kidneys and regulates platelet production; growth factor acting on bone marrow v. platelets have life span of only 5-9 days d. Spleen i. 4 Major Fxs: 1. hematopoietic spleens ability to produce RBCs during fetal development. 2. Filtration removes old and defective RBCs from circulation by the mononuclear phagocyte system. a. Also involves reuse of iron; breaks down hemoglobin released by hemolysis and returns iron to bone marrow for reuse. 3. Immunologic spleen has a rich supply of stored lymphocytes, monocytes, and immunoglobulins. 4. Storage storage site for RBCs and platelets. a. ~30% platelet mass stored in spleen e. Gerontologic Considerations effects of aging on the hematologic system i. Decreased Hb (hemoglobin) levels may cause hypoxia ii. Decreased iron intake** iii. Transfuse to these pts sooner then healthy adults (small blood loss significant to geri pt) Assessment of hematologic system a. Subjective Data i. . look at class notes Diagnostic Studies of the hematologic system a. Complete blood count i. Pancytopenia when entire CBC is suppressed (RBCs, WBCs, and platelets) 1. care is directed toward anemia, infection, and hemorrhage b. Red blood cells i. Hemoglobin (Hb) value normal = 13-16 1. Reduced due to: anemia, hemorrhage, state of hemodilution (fluid volume is excessive) 2. Increased due to: polycythemia, state of hemoconcentration (develop from volume depletiondehydration) ii. Hematocrit (Hct) = centrifuge and RBCs settle to bottom; the crit value represents the percentage of RBCs compared with the total blood volume. 1. Variations in Hct are for same reason as conditions for Hb c. White Blood Cells i. WBC count over 11,000 is associated with infection, inflammation, tissue injury or death, and malignancies (e.g. leukemia, lymphoma). ii. A WBC < 4000 = leucopenia; associated with bone marrow depression, severe or chronic illness, and/or some types of leukemia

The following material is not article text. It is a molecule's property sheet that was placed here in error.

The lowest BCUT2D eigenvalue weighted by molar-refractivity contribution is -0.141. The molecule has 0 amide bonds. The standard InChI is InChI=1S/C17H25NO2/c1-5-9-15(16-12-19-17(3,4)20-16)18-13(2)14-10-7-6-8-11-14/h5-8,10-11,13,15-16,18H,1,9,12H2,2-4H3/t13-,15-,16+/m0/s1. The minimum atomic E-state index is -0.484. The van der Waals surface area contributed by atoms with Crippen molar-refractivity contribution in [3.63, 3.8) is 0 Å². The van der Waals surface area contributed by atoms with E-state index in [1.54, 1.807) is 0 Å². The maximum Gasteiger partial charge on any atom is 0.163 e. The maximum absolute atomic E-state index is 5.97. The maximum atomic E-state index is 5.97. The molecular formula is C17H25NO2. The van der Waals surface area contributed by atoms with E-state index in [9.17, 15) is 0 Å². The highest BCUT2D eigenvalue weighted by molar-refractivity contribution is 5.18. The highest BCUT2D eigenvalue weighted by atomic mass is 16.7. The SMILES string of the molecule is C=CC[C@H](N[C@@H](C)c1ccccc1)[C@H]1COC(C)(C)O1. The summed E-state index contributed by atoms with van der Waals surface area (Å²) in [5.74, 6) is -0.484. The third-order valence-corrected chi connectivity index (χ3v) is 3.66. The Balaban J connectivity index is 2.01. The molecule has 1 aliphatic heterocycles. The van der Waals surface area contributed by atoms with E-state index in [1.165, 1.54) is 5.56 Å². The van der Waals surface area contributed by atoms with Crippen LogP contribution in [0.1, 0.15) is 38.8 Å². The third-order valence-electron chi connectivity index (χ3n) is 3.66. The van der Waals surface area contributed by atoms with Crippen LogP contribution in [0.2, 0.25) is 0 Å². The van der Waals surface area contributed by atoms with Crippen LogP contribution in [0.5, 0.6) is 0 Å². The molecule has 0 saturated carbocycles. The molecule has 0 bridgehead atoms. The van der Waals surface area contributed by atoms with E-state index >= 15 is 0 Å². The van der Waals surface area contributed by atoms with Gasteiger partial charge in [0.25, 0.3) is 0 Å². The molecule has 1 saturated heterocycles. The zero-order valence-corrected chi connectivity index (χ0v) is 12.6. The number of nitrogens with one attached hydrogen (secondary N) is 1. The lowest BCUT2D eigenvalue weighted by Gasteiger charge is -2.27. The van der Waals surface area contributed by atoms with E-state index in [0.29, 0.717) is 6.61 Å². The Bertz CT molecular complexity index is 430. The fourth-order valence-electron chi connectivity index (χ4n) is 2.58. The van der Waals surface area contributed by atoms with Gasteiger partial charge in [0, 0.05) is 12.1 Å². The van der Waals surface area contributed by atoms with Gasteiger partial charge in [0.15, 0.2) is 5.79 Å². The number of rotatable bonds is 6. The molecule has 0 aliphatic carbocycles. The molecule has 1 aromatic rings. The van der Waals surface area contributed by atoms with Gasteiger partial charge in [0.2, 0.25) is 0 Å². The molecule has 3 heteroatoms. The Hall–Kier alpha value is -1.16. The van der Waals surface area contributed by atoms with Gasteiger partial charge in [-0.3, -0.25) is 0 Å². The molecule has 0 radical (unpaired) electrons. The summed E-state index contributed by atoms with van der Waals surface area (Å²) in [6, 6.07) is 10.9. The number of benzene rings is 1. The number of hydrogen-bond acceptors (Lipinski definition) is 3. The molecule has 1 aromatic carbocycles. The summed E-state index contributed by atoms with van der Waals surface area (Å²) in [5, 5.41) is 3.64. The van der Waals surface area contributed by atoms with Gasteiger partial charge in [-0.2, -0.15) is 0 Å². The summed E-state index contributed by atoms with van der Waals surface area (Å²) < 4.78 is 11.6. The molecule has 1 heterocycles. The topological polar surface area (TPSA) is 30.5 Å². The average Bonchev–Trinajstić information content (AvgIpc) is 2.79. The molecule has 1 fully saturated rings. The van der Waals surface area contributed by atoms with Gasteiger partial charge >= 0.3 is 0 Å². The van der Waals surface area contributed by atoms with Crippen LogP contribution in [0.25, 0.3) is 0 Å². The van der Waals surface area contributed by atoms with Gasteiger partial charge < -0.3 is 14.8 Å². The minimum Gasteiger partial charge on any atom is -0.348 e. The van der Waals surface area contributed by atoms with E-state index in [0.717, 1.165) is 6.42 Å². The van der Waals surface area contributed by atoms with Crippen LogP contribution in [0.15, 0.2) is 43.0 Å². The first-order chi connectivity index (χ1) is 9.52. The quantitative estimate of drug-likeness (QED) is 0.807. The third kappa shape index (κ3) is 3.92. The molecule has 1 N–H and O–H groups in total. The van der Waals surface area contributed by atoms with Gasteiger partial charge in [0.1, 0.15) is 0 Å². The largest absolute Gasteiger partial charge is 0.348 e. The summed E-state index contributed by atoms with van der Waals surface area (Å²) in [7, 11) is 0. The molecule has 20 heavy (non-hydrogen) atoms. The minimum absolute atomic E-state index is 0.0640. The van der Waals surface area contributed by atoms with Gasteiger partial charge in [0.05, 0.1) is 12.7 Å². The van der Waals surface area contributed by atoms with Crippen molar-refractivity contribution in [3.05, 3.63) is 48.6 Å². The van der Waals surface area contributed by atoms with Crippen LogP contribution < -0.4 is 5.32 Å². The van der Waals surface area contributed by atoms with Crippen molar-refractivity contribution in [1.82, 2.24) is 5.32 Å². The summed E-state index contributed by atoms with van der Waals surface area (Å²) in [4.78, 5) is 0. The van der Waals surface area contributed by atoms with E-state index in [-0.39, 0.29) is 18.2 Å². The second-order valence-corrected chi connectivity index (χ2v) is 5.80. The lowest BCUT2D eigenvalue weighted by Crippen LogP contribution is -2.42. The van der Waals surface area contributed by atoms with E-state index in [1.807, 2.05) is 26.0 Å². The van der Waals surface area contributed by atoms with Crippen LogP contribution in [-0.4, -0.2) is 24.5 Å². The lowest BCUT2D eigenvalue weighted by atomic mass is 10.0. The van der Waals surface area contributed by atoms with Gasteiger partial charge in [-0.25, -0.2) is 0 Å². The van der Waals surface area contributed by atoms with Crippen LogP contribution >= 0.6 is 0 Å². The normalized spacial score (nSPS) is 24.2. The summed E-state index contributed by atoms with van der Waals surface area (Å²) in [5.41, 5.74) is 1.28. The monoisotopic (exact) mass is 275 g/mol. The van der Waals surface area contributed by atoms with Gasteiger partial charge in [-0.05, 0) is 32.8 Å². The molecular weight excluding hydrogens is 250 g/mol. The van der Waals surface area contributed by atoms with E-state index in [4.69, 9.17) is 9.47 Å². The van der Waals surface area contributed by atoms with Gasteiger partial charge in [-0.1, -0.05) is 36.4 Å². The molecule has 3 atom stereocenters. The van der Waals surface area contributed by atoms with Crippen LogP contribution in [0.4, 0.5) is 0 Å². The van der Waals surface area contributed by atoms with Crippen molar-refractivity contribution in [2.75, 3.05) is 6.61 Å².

Neutropenia when bone marrow does not produce enough neutrophils; when absolute neutrophil count (ANC) < 1000 1. results from bone marrow depression (such as leukemia) and is associated with high risk of infection* Platelets normal = 150,000 400,000 i. Thrombocytopenia platelet count < 100,000; bleeding may occur 1. spontaneous hemorrhage possible once platelet count <20,000 Erythrocyte Sedimentation Rate (ESR OR sed rate) i. Measures settling of RBCs and used as a nonspecific measure of many diseases (especially inflammatory conditions) 1. Increased ESR common during acute and chronic inflammatory reactions when cell destruction is increased ii. **C-reactive protein (CRP) is something specifically measured in this Iron Metabolism (serum iron, total iron-binding capacity (TIBC), serum ferritin, and transferrin saturation) i. Serum iron measurement of amount of protein-bound iron circulating in serum ii. TIBC provides a measurement of all proteins available to bind or transport iron between the tissues and bone marrow. 1. Iron bound to transferrin is readily available for the body to use 2. Better indicator of availability of iron for erythropoiesis than serum iron iii. Ferritin = major iron storage protein; normally present in blood in concentrations directly related to iron storage iv. transferrin = largest of proteins that bind to iron; increased in majority of people with iron deficiency anemia v. transferrin saturation % = decerased in iron deficiency anemia and increased in hemolytic and megaloblastic anemia. vi. Bilirubin = measurement of degree of RBC hemolysis or livers inability to excrete normal quantities of bilirubin; increase in indirect bilirubin with hemolytic problems. Radiologic Studies i. Main radiologic study for hematology system = computed tomography (CT) or magnetic resonance imagine (MRI) for evaluating the spleen, liver, and lymph nodes. ii. *CT scan = #1 needed action for blood/bleeding problem 1. Tomography = technique for displaying a